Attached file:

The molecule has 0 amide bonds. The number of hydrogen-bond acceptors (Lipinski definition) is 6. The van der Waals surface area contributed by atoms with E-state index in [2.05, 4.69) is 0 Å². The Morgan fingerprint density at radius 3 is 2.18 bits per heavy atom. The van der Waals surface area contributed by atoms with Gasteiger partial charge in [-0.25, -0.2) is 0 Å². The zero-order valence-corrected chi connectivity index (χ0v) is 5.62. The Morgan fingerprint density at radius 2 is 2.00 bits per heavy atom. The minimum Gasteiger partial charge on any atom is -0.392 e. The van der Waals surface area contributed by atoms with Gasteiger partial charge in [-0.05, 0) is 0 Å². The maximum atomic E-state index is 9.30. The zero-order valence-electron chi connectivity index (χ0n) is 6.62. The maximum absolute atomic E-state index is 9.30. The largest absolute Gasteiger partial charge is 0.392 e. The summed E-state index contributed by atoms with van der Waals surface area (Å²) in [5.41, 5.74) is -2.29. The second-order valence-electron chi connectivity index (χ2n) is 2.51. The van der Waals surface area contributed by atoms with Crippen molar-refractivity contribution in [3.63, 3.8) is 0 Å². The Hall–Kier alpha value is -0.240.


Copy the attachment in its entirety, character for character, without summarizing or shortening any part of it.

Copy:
The molecule has 0 amide bonds. The number of hydrogen-bond acceptors (Lipinski definition) is 6. The van der Waals surface area contributed by atoms with E-state index in [2.05, 4.69) is 0 Å². The Morgan fingerprint density at radius 3 is 2.18 bits per heavy atom. The van der Waals surface area contributed by atoms with Gasteiger partial charge in [-0.25, -0.2) is 0 Å². The zero-order valence-corrected chi connectivity index (χ0v) is 5.62. The Morgan fingerprint density at radius 2 is 2.00 bits per heavy atom. The minimum Gasteiger partial charge on any atom is -0.392 e. The van der Waals surface area contributed by atoms with Gasteiger partial charge in [-0.05, 0) is 0 Å². The maximum atomic E-state index is 9.30. The zero-order valence-electron chi connectivity index (χ0n) is 6.62. The maximum absolute atomic E-state index is 9.30. The largest absolute Gasteiger partial charge is 0.392 e. The summed E-state index contributed by atoms with van der Waals surface area (Å²) in [5.41, 5.74) is -2.29. The second-order valence-electron chi connectivity index (χ2n) is 2.51. The van der Waals surface area contributed by atoms with Crippen molar-refractivity contribution in [3.63, 3.8) is 0 Å². The Hall–Kier alpha value is -0.240.